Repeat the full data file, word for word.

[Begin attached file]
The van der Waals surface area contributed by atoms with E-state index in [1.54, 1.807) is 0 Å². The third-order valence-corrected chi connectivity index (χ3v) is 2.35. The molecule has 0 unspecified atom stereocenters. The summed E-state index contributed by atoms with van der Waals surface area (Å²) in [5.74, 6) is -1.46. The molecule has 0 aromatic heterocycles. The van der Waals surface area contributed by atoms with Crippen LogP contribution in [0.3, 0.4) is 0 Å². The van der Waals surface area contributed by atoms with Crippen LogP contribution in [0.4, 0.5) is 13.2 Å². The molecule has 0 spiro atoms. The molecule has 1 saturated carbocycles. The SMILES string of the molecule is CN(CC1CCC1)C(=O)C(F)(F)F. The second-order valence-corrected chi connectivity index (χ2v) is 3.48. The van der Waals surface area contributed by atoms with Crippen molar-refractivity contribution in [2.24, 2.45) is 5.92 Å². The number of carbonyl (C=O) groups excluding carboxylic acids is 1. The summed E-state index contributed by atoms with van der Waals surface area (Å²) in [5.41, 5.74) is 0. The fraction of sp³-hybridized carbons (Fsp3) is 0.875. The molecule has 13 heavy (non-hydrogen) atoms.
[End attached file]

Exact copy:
The van der Waals surface area contributed by atoms with E-state index in [1.54, 1.807) is 0 Å². The third-order valence-corrected chi connectivity index (χ3v) is 2.35. The molecule has 0 unspecified atom stereocenters. The summed E-state index contributed by atoms with van der Waals surface area (Å²) in [5.74, 6) is -1.46. The molecule has 0 aromatic heterocycles. The van der Waals surface area contributed by atoms with Crippen LogP contribution in [0.3, 0.4) is 0 Å². The van der Waals surface area contributed by atoms with Crippen LogP contribution in [0.4, 0.5) is 13.2 Å². The molecule has 0 spiro atoms. The molecule has 1 saturated carbocycles. The SMILES string of the molecule is CN(CC1CCC1)C(=O)C(F)(F)F. The second-order valence-corrected chi connectivity index (χ2v) is 3.48. The van der Waals surface area contributed by atoms with Crippen molar-refractivity contribution in [2.24, 2.45) is 5.92 Å². The number of carbonyl (C=O) groups excluding carboxylic acids is 1. The summed E-state index contributed by atoms with van der Waals surface area (Å²) in [5.41, 5.74) is 0. The fraction of sp³-hybridized carbons (Fsp3) is 0.875. The molecule has 13 heavy (non-hydrogen) atoms.